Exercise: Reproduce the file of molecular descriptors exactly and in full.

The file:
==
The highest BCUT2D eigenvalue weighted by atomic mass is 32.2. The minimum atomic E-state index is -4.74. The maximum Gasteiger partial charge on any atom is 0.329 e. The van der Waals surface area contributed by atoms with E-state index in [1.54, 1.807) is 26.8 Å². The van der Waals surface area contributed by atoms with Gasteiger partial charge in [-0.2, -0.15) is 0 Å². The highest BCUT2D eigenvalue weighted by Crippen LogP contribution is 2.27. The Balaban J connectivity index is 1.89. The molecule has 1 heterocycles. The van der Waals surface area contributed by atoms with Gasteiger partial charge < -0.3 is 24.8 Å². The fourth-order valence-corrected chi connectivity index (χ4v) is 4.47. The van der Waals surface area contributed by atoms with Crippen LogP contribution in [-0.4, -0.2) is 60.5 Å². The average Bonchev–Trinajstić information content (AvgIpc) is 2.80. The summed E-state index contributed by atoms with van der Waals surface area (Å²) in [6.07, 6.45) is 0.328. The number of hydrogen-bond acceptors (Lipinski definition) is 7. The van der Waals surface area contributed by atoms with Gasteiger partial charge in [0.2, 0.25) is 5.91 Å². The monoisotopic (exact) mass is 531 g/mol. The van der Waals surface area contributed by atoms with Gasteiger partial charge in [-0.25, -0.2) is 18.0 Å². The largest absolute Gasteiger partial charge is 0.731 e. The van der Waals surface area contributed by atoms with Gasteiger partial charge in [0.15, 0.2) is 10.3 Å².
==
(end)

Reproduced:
The highest BCUT2D eigenvalue weighted by atomic mass is 32.2. The minimum atomic E-state index is -4.74. The maximum Gasteiger partial charge on any atom is 0.329 e. The van der Waals surface area contributed by atoms with E-state index in [1.54, 1.807) is 26.8 Å². The van der Waals surface area contributed by atoms with Gasteiger partial charge in [-0.2, -0.15) is 0 Å². The highest BCUT2D eigenvalue weighted by Crippen LogP contribution is 2.27. The Balaban J connectivity index is 1.89. The molecule has 1 heterocycles. The van der Waals surface area contributed by atoms with Gasteiger partial charge < -0.3 is 24.8 Å². The fourth-order valence-corrected chi connectivity index (χ4v) is 4.47. The van der Waals surface area contributed by atoms with Crippen LogP contribution in [-0.4, -0.2) is 60.5 Å². The average Bonchev–Trinajstić information content (AvgIpc) is 2.80. The summed E-state index contributed by atoms with van der Waals surface area (Å²) in [6.07, 6.45) is 0.328. The number of hydrogen-bond acceptors (Lipinski definition) is 7. The van der Waals surface area contributed by atoms with Gasteiger partial charge in [0.2, 0.25) is 5.91 Å². The monoisotopic (exact) mass is 531 g/mol. The van der Waals surface area contributed by atoms with Gasteiger partial charge in [-0.25, -0.2) is 18.0 Å². The largest absolute Gasteiger partial charge is 0.731 e. The van der Waals surface area contributed by atoms with Gasteiger partial charge in [0.15, 0.2) is 10.3 Å².